1.      What may have been the motives behind the tenant farmers killing the landowner’s son? (Greed; lack of respect for the son; an insatiable, selfish desire; ultimately a total disrespect for the landowner himself!)

2.      What did the tenants hope to accomplish by this brutality?

3.      What attitude displayed by the tenant farmers do we see displayed in our world today?

4.      How do those attitudes get in the way of accepting the Son, Jesus?

Just as we can see from this parable that these tenants will not get away with their actions, neither will we get away with disrespecting God, HisWord, His messengers or His message!

5.      How would you compare the events in these two verses to the events that were about to happen to Jesus in the next few days?

Just like the tenant farmers thoughts about the son, Jesus’ opponents considered Him to be an obstacle they needed to remove. He was too great a threat to their authoritative positions.


The Son Vindicated! Read Matthew 21:40-45


1.      How did Jesus tighten the noose around their necks? (Recall Nathan, the prophet and his encounter with David after his affair with Bathsheba, killing Uriah, and taking her as his wife. 2 Sam. 12:6-7. David, in his anger at the rich man who had taken the one sheep a poor man had, passed sentence on himself. Nathan said, “Thou art the man.”)

With His question, Jesus gave the religious leaders a chance to look at their rejection of God’s Son, Jesus, through the eyes of God. Their answer described the judgment that would be rendered to them.

2.      Jesus quoted from Psalm 118:22-23 concerning the rejection of a stone. What are the characteristics and uses of this very important stone? (It is the foundation stone of a building. It can also be the capstone of an arch, without which the arch will fall.)

3.      For what reasons might a builder reject a stone?

4.      Why did the Jewish leaders reject Jesus?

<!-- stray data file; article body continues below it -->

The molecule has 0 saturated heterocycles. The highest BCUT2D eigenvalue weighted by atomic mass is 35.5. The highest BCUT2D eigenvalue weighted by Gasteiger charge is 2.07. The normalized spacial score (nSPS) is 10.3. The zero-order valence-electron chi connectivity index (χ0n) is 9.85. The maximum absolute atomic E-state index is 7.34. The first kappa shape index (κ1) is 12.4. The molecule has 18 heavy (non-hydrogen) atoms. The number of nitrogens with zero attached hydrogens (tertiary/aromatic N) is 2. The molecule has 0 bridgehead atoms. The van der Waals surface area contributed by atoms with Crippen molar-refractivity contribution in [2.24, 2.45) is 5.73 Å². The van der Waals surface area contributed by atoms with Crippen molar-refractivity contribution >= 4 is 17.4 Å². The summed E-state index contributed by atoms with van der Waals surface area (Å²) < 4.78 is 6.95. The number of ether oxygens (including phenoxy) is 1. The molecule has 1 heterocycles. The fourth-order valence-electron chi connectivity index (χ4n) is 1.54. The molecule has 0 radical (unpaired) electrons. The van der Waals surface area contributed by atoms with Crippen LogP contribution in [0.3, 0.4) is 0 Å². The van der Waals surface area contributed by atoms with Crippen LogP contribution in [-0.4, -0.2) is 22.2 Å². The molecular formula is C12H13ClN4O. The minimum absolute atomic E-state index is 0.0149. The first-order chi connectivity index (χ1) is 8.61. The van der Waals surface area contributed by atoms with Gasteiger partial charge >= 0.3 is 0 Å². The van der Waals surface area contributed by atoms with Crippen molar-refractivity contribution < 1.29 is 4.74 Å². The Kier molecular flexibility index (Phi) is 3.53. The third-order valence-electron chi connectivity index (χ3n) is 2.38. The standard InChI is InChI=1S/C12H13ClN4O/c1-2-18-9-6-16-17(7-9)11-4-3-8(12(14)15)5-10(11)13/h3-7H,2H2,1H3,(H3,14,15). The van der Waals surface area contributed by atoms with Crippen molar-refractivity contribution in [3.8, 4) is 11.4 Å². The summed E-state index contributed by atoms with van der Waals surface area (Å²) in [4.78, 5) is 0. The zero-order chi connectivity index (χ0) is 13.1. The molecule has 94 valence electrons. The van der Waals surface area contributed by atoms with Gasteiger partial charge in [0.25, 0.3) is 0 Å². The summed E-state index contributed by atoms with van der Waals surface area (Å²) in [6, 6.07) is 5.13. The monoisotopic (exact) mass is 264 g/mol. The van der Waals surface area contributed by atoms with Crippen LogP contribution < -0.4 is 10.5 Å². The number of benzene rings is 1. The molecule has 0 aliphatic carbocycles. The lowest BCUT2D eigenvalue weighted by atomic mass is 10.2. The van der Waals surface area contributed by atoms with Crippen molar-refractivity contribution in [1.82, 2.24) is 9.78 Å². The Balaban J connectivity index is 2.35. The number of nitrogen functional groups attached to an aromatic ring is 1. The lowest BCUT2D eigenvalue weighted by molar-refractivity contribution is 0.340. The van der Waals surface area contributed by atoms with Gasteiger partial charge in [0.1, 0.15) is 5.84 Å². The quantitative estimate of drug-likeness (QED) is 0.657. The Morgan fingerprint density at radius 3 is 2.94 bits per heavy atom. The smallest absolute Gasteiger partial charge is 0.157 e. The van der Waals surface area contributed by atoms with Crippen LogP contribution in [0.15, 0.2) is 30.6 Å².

5.      How did Jesus use the grinding ability of a stone to demonstrate the fate of these who rejected Him?

6.      How does Jesus serve as both a cornerstone and a stumbling block at the same time? (To those who accept Him, He becomes the foundation for their life. To those who reject Him, He becomes a stumbling block that they just can’t accept.)

In the passage concerning the money changers in the Temple, the religious leaders had questioned Jesus’ authority to throw them out, but here Jesus turned the tables and confronted them instead. It is amazing how quickly Jesus can put us on the defensive!

Jesus told the religious leaders that God would take His kingdom away from them and entrust it to others. The Jewish leaders realized Jesus was speaking against them. No doubt they were angry, confused, and unsure how to respond. They were convicted but obviously not convinced to change. Generally when someone gets angry enough and confused enough the response is violence!


Summarize and Challenge!


1.      With whom do you identify in this story?

2.      In your life, is Jesus the cornerstone? Why or why not?

3.      How can we help others understand the peril of rejecting Jesus?

4.      How can we be welcoming of unbelievers without compromising the truths of the gospel? (Establish a relationship with them that will let them know we love them and desire that they come to know Jesus for their eternal salvation.)


Take time this week to evaluate how your life portrays Jesus to those around you.

Are you openly sharing your faith with others?

Do you have a deep burden for those who are lost and don’t know Jesus as their savior?

Do you have an ongoing prayer strategy for friends, family, and others who are lost?

What needs to change in order for you to be more proactive in reaching others?